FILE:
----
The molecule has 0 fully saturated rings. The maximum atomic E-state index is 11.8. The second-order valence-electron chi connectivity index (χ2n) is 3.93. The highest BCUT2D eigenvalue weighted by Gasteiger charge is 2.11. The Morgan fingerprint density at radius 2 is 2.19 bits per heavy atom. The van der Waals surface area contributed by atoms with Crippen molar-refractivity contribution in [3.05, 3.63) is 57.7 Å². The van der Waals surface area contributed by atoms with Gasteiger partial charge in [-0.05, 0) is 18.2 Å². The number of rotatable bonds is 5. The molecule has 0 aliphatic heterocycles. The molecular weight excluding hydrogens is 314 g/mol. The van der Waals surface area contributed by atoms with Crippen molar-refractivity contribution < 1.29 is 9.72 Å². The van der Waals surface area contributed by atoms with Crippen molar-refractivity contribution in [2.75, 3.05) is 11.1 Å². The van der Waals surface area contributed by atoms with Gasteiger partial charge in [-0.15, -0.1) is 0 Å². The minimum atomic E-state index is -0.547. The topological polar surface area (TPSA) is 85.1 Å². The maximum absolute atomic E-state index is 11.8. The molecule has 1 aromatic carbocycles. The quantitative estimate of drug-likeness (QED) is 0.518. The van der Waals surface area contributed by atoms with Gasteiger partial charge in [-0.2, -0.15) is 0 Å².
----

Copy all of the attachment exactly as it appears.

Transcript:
The molecule has 0 fully saturated rings. The maximum atomic E-state index is 11.8. The second-order valence-electron chi connectivity index (χ2n) is 3.93. The highest BCUT2D eigenvalue weighted by Gasteiger charge is 2.11. The Morgan fingerprint density at radius 2 is 2.19 bits per heavy atom. The van der Waals surface area contributed by atoms with Crippen molar-refractivity contribution in [3.05, 3.63) is 57.7 Å². The van der Waals surface area contributed by atoms with Gasteiger partial charge in [-0.05, 0) is 18.2 Å². The number of rotatable bonds is 5. The molecule has 0 aliphatic heterocycles. The molecular weight excluding hydrogens is 314 g/mol. The van der Waals surface area contributed by atoms with Crippen molar-refractivity contribution < 1.29 is 9.72 Å². The van der Waals surface area contributed by atoms with Crippen molar-refractivity contribution in [2.75, 3.05) is 11.1 Å². The van der Waals surface area contributed by atoms with Gasteiger partial charge in [-0.15, -0.1) is 0 Å². The minimum atomic E-state index is -0.547. The topological polar surface area (TPSA) is 85.1 Å². The maximum absolute atomic E-state index is 11.8. The molecule has 1 aromatic carbocycles. The quantitative estimate of drug-likeness (QED) is 0.518. The van der Waals surface area contributed by atoms with Gasteiger partial charge in [-0.2, -0.15) is 0 Å².